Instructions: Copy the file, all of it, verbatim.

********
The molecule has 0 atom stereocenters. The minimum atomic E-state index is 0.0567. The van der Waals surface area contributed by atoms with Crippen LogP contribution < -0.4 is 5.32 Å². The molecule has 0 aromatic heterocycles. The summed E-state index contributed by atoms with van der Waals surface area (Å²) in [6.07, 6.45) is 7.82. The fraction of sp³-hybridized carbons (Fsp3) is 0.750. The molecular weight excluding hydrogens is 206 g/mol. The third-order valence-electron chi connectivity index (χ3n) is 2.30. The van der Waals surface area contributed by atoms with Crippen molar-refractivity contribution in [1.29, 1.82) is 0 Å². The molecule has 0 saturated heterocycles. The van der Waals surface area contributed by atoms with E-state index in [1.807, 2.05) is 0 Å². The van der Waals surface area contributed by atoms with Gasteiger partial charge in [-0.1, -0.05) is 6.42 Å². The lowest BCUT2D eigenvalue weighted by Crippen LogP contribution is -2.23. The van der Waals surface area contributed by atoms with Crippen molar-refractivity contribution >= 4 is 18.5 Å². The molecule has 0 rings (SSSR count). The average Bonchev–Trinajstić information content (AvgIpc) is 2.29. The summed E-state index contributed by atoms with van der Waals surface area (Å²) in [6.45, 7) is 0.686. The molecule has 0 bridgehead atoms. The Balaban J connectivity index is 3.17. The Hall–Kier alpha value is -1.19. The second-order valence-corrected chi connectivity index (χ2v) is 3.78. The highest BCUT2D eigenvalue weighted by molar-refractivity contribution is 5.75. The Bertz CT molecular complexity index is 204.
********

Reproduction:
The molecule has 0 atom stereocenters. The minimum atomic E-state index is 0.0567. The van der Waals surface area contributed by atoms with Crippen LogP contribution < -0.4 is 5.32 Å². The molecule has 0 aromatic heterocycles. The summed E-state index contributed by atoms with van der Waals surface area (Å²) in [6.07, 6.45) is 7.82. The fraction of sp³-hybridized carbons (Fsp3) is 0.750. The molecular weight excluding hydrogens is 206 g/mol. The third-order valence-electron chi connectivity index (χ3n) is 2.30. The van der Waals surface area contributed by atoms with Crippen molar-refractivity contribution in [1.29, 1.82) is 0 Å². The molecule has 0 saturated heterocycles. The van der Waals surface area contributed by atoms with E-state index in [1.807, 2.05) is 0 Å². The van der Waals surface area contributed by atoms with Gasteiger partial charge in [-0.1, -0.05) is 6.42 Å². The lowest BCUT2D eigenvalue weighted by Crippen LogP contribution is -2.23. The van der Waals surface area contributed by atoms with Crippen molar-refractivity contribution >= 4 is 18.5 Å². The molecule has 0 rings (SSSR count). The average Bonchev–Trinajstić information content (AvgIpc) is 2.29. The summed E-state index contributed by atoms with van der Waals surface area (Å²) in [6.45, 7) is 0.686. The molecule has 0 bridgehead atoms. The Balaban J connectivity index is 3.17. The Hall–Kier alpha value is -1.19. The second-order valence-corrected chi connectivity index (χ2v) is 3.78. The highest BCUT2D eigenvalue weighted by molar-refractivity contribution is 5.75. The Bertz CT molecular complexity index is 204.